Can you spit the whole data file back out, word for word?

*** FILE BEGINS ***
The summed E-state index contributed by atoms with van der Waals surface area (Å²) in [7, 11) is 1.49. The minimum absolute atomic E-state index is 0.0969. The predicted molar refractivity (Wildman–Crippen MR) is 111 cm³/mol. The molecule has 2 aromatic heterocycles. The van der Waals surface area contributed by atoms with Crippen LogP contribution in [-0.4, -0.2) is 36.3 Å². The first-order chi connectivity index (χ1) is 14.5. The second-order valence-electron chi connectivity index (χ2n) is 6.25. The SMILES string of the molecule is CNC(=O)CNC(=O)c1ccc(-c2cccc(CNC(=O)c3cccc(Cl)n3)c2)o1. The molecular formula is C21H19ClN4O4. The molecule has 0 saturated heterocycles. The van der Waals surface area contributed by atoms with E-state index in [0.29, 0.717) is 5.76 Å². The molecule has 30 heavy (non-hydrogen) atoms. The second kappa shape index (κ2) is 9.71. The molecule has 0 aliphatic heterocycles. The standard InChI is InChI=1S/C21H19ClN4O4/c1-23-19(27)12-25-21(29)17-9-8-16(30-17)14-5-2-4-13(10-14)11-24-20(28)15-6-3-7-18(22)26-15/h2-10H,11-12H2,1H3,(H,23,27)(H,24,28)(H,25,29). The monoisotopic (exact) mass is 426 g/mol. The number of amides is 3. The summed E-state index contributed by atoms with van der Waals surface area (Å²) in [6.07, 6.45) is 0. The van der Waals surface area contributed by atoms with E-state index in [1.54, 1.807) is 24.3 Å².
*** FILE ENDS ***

The summed E-state index contributed by atoms with van der Waals surface area (Å²) in [7, 11) is 1.49. The minimum absolute atomic E-state index is 0.0969. The predicted molar refractivity (Wildman–Crippen MR) is 111 cm³/mol. The molecule has 2 aromatic heterocycles. The van der Waals surface area contributed by atoms with Crippen LogP contribution in [-0.4, -0.2) is 36.3 Å². The first-order chi connectivity index (χ1) is 14.5. The second-order valence-electron chi connectivity index (χ2n) is 6.25. The SMILES string of the molecule is CNC(=O)CNC(=O)c1ccc(-c2cccc(CNC(=O)c3cccc(Cl)n3)c2)o1. The molecular formula is C21H19ClN4O4. The molecule has 0 saturated heterocycles. The van der Waals surface area contributed by atoms with E-state index in [0.29, 0.717) is 5.76 Å². The molecule has 30 heavy (non-hydrogen) atoms. The second kappa shape index (κ2) is 9.71. The molecule has 0 aliphatic heterocycles. The standard InChI is InChI=1S/C21H19ClN4O4/c1-23-19(27)12-25-21(29)17-9-8-16(30-17)14-5-2-4-13(10-14)11-24-20(28)15-6-3-7-18(22)26-15/h2-10H,11-12H2,1H3,(H,23,27)(H,24,28)(H,25,29). The monoisotopic (exact) mass is 426 g/mol. The number of amides is 3. The summed E-state index contributed by atoms with van der Waals surface area (Å²) in [6.07, 6.45) is 0. The van der Waals surface area contributed by atoms with E-state index in [1.54, 1.807) is 24.3 Å².